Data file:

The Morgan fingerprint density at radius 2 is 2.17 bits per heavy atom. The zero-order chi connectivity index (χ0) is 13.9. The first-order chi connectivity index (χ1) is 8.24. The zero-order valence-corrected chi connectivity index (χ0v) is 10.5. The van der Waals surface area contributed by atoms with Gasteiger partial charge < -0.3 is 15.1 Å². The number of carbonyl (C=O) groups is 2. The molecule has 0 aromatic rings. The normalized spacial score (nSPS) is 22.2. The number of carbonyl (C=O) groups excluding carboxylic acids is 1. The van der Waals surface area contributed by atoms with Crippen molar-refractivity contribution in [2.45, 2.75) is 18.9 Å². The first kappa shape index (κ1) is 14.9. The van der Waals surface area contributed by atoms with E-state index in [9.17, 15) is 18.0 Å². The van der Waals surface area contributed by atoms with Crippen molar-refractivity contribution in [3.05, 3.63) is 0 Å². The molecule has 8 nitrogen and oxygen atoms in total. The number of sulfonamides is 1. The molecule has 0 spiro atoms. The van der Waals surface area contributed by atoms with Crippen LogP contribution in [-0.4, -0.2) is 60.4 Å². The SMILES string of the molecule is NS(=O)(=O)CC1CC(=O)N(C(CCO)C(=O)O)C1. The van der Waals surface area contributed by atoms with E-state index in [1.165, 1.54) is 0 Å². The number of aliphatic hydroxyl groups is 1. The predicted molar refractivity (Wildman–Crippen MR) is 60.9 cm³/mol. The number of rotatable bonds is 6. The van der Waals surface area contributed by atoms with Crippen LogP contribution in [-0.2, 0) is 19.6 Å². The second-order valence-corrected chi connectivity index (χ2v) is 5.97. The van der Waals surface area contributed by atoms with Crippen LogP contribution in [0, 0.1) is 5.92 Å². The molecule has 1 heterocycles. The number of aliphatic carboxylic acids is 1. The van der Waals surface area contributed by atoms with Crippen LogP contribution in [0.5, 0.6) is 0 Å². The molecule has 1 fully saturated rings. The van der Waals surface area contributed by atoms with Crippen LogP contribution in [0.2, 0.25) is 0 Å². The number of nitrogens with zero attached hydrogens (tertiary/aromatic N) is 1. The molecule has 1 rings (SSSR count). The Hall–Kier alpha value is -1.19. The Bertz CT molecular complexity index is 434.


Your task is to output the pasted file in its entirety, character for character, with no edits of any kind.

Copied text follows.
The Morgan fingerprint density at radius 2 is 2.17 bits per heavy atom. The zero-order chi connectivity index (χ0) is 13.9. The first-order chi connectivity index (χ1) is 8.24. The zero-order valence-corrected chi connectivity index (χ0v) is 10.5. The van der Waals surface area contributed by atoms with Gasteiger partial charge < -0.3 is 15.1 Å². The number of carbonyl (C=O) groups is 2. The molecule has 0 aromatic rings. The normalized spacial score (nSPS) is 22.2. The number of carbonyl (C=O) groups excluding carboxylic acids is 1. The van der Waals surface area contributed by atoms with Crippen molar-refractivity contribution in [2.45, 2.75) is 18.9 Å². The first kappa shape index (κ1) is 14.9. The van der Waals surface area contributed by atoms with E-state index in [9.17, 15) is 18.0 Å². The van der Waals surface area contributed by atoms with Crippen molar-refractivity contribution in [3.05, 3.63) is 0 Å². The molecule has 8 nitrogen and oxygen atoms in total. The number of sulfonamides is 1. The molecule has 0 spiro atoms. The van der Waals surface area contributed by atoms with Crippen LogP contribution in [-0.4, -0.2) is 60.4 Å². The SMILES string of the molecule is NS(=O)(=O)CC1CC(=O)N(C(CCO)C(=O)O)C1. The van der Waals surface area contributed by atoms with E-state index in [1.165, 1.54) is 0 Å². The number of aliphatic hydroxyl groups is 1. The predicted molar refractivity (Wildman–Crippen MR) is 60.9 cm³/mol. The number of rotatable bonds is 6. The van der Waals surface area contributed by atoms with Crippen LogP contribution in [-0.2, 0) is 19.6 Å². The second-order valence-corrected chi connectivity index (χ2v) is 5.97. The van der Waals surface area contributed by atoms with Crippen LogP contribution in [0, 0.1) is 5.92 Å². The molecule has 1 heterocycles. The number of aliphatic carboxylic acids is 1. The van der Waals surface area contributed by atoms with Crippen LogP contribution in [0.5, 0.6) is 0 Å². The molecule has 1 fully saturated rings. The van der Waals surface area contributed by atoms with Crippen LogP contribution in [0.2, 0.25) is 0 Å². The number of nitrogens with zero attached hydrogens (tertiary/aromatic N) is 1. The molecule has 1 rings (SSSR count). The Hall–Kier alpha value is -1.19. The Bertz CT molecular complexity index is 434.